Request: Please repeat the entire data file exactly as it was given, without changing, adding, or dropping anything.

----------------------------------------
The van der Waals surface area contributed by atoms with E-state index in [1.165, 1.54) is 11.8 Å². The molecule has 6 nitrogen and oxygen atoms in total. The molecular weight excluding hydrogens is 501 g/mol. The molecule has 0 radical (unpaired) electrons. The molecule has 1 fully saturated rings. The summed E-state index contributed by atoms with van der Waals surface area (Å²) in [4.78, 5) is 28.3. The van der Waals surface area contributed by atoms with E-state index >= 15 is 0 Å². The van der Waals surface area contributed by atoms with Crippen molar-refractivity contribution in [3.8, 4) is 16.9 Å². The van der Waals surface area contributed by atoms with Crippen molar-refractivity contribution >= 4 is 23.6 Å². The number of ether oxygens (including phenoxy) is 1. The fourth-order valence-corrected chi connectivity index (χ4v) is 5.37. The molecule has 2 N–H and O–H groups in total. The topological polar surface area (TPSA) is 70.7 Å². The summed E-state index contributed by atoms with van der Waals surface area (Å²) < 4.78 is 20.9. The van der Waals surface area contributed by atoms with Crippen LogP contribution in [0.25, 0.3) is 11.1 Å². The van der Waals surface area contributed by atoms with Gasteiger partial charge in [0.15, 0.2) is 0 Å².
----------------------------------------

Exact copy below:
The van der Waals surface area contributed by atoms with E-state index in [1.165, 1.54) is 11.8 Å². The molecule has 6 nitrogen and oxygen atoms in total. The molecular weight excluding hydrogens is 501 g/mol. The molecule has 0 radical (unpaired) electrons. The molecule has 1 fully saturated rings. The summed E-state index contributed by atoms with van der Waals surface area (Å²) in [4.78, 5) is 28.3. The van der Waals surface area contributed by atoms with E-state index >= 15 is 0 Å². The van der Waals surface area contributed by atoms with Crippen molar-refractivity contribution in [3.8, 4) is 16.9 Å². The van der Waals surface area contributed by atoms with Crippen molar-refractivity contribution >= 4 is 23.6 Å². The number of ether oxygens (including phenoxy) is 1. The fourth-order valence-corrected chi connectivity index (χ4v) is 5.37. The molecule has 2 N–H and O–H groups in total. The topological polar surface area (TPSA) is 70.7 Å². The summed E-state index contributed by atoms with van der Waals surface area (Å²) < 4.78 is 20.9. The van der Waals surface area contributed by atoms with Crippen LogP contribution in [0.25, 0.3) is 11.1 Å². The van der Waals surface area contributed by atoms with Gasteiger partial charge in [0.15, 0.2) is 0 Å².